Papers in this track may have up to 6 pages in the prescribed AAAI style, plus at most one more page which may only contain references.

5. AI Best Practices, Challenge Problems, Training AI Users

In this final short paper track, we welcome papers that review best practices when deploying AI, that communicate novel challenge applications, and that review contributions that lower the barrier to applying AI by practitioners outside the AI community. These papers will be reviewed based on different criteria than the longer papers of the main IAAI tracks. Best practice papers must tie the recommendations to concrete learning from prior experience when deploying AI methods. Challenge problem papers must (this is a hard requirement) make non-generated, real-world benchmarks publicly available. AI training papers must focus on the particular challenges when bridging knowledge from application domain experts and AI expertise and how the domain experts can effectively and efficiently learn enough about the AI tools they use to apply them successfully. For all topics in the scope of this track, papers that challenge the status quo are particularly welcome.

Papers in this track may be between four (4) pages and (6) pages long, including references, in the prescribed AAAI style.

Submission Instructions

Electronic submissions are required. Papers must be in trouble-free, high resolution PDF format and formatted for United States letter (8.5” x 11”) paper. Submissions need to be in AAAI two-column format (Author Kit). Deployed papers can be up to eight (8) pages plus one more page which may contain only references. Emerging, Tools and Integration papers can be up to six (6) pages plus one more page which may contain only references. Best practice, Challenge and Training papers may be between four (4) pages and (6) pages long, including references. Note that submissions to IAAI-21 may contain identifying information of the authors and their affiliations: reviewing is single-blind.

Authors should register on the IAAI-21 EasyChair paper submission site. A login and password, as well as detailed instructions about how to submit an electronic paper, will be sent to the author in a subsequent email message. Authors must then submit a formatted electronic version of their paper through EasyChair no later than September 16, 2020. We cannot accept papers submitted by email or fax. Submissions received after the deadline, or that do not meet the length or formatting requirements detailed above, will not be accepted for review. Notification of receipt of the electronic paper will be mailed to the first author (or designated contact author) soon after receipt. By submitting a paper to IAAI, the authors agree that the Program Chairs have the final decision on the acceptance of publication at the conference. Papers will be reviewed by the Program Committee and notification of acceptance or rejection will be mailed to the contact author on November 13, 2020. PDFs of accepted papers will be due on December 18, 2020. Authors will be required to transfer copyright at that time.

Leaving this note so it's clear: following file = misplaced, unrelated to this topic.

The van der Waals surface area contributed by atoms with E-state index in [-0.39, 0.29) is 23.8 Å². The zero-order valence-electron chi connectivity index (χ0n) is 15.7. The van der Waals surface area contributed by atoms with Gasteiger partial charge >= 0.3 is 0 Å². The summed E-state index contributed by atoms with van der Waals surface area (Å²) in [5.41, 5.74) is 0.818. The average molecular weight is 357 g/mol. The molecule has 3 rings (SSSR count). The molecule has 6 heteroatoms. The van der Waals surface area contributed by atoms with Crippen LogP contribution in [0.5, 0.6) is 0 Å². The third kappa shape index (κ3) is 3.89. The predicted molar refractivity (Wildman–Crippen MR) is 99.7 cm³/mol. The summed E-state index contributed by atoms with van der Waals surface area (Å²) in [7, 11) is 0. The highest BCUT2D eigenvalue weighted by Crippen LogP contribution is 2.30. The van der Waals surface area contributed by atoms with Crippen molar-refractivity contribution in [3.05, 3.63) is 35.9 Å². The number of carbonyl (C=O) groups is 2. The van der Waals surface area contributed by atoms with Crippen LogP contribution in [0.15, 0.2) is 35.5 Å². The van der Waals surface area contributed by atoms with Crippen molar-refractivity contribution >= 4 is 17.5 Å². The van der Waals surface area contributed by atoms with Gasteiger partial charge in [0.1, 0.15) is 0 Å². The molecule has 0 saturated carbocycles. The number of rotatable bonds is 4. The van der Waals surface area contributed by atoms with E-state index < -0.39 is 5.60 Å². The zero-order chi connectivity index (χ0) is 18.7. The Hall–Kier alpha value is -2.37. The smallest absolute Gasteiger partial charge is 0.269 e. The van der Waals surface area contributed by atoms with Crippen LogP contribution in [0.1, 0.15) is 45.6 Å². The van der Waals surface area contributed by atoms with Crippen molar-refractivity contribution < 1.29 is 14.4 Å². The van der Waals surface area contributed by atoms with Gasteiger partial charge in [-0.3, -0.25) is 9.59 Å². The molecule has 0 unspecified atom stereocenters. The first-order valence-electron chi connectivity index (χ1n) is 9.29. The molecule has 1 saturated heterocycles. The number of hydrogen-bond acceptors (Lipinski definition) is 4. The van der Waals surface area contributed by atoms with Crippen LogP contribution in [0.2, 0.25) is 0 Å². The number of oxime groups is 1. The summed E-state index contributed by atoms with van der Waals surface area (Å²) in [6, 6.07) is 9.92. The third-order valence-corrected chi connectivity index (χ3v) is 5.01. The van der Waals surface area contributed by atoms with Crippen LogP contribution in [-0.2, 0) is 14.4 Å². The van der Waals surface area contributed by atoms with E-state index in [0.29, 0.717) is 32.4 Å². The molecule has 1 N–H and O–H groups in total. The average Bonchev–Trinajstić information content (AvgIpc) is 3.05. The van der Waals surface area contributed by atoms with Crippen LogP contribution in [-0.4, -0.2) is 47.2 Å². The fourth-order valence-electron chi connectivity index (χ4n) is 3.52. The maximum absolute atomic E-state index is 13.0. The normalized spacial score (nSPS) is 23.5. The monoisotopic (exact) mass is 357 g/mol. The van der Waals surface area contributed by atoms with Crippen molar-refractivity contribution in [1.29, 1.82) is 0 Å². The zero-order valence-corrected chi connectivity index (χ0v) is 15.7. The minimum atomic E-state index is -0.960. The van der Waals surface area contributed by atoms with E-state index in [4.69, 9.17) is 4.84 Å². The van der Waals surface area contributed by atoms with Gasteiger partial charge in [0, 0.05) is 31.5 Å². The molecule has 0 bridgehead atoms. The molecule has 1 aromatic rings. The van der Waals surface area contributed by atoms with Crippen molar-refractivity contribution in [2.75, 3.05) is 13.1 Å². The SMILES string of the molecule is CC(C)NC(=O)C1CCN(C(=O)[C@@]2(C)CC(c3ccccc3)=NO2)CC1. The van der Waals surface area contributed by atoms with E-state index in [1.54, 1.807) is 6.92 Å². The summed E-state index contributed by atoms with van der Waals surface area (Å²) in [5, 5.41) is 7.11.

All submissions must be original. IAAI-21 will not consider any paper that, at the time of submission, is under review for or has already been published or accepted for publication in a journal or another conference. Once submitted to IAAI-21, authors may not submit the paper elsewhere during IAAI’s review period. These restrictions apply only to refereed journals and conferences, not to preliminary versions that are posted as preprints to arXiv.org or other unrefereed forums, or to workshops with a limited audience and without archival proceedings. Authors must confirm that their submissions to IAAI conform to these requirements at the time of submission.

Organization

Correspondence may be sent to AAAI at iaai21@aaai.org.

IAAI-21 chairs:
Meinolf Sellmann (GE Research, USA)
Neil Yorke-Smith (Delft University of Technology, Netherlands)

IAAI-21 Outreach Chair:
Thiago Serra (Bucknell University, USA)